Kaval said the team agreed to not hold concerts at the new stadium in order to win public support.
The team is waiting on the city of San Jose to sign a design-and-use permit, but Kaval said shovels could be in the ground in early 2012.
“If you don’t talk with people, they get really suspicious,” Kaval said.
The era of lucrative executive pay among major tennis groups appears to be dimming, a review of the organizations’ most recent tax returns shows.
Between 2008 and 2010, the U.S. Tennis Association sliced overall compensation 22 percent, to $38 million, while the WTA Tour dropped overall pay nearly 8 percent, to $7.9 million. The ATP World Tour also shaved pay 11 percent in that time, to $12.9 million, though its mark for 2010 is up from 2009. Outgoing Executive Chairman Adam Helfant earned $2.3 million in 2010, and sources have said he earned about $3 million this year, sums that became a bone of contention with the ATP board and that, in part, led to his decision to step down next month.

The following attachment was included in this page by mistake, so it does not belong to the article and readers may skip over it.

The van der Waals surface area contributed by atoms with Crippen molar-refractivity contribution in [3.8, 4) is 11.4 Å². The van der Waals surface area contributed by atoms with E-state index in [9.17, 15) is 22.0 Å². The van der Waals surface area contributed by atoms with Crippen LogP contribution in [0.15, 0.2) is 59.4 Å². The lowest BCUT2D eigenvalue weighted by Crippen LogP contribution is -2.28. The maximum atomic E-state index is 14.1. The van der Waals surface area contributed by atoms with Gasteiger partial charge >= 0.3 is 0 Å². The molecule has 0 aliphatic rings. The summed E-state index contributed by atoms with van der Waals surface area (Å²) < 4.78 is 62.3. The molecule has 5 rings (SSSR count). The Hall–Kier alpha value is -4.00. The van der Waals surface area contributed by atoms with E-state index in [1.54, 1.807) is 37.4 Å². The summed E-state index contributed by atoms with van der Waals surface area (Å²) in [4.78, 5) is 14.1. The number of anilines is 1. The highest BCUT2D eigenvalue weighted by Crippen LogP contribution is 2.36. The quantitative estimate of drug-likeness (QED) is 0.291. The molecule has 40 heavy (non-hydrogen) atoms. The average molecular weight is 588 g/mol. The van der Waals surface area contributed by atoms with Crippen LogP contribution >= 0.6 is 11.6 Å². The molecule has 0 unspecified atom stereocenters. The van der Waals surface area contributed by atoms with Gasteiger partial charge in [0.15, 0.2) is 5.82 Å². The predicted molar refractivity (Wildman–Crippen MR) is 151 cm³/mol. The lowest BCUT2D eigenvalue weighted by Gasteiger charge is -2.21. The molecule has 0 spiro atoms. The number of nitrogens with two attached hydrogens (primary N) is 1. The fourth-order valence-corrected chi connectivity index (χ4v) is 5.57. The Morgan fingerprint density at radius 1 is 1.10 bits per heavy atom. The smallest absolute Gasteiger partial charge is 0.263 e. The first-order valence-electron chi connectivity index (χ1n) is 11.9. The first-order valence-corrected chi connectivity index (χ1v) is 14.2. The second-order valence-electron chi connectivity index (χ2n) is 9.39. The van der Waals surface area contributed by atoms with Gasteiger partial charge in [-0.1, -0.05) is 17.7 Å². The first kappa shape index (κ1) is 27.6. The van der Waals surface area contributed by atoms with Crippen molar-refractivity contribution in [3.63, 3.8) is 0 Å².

The three organizations’ most recent tax returns, covering 2010, were filed with the IRS earlier this month. The returns cover a period that saw key changes in the groups’ leadership. Larry Scott left the WTA in 2009 to join the Pac-10 Conference (now the Pac-12) and Arlen Kantarian left the USTA in late 2008. Considering the departing Helfant, as well, the executives during their respective tenures earned record-breaking pay packages that to some degree sparked controversy.
The ATP’s Helfant (above) earned $2.3 million in 2010. Allaster’s pay at the WTA approached $1M.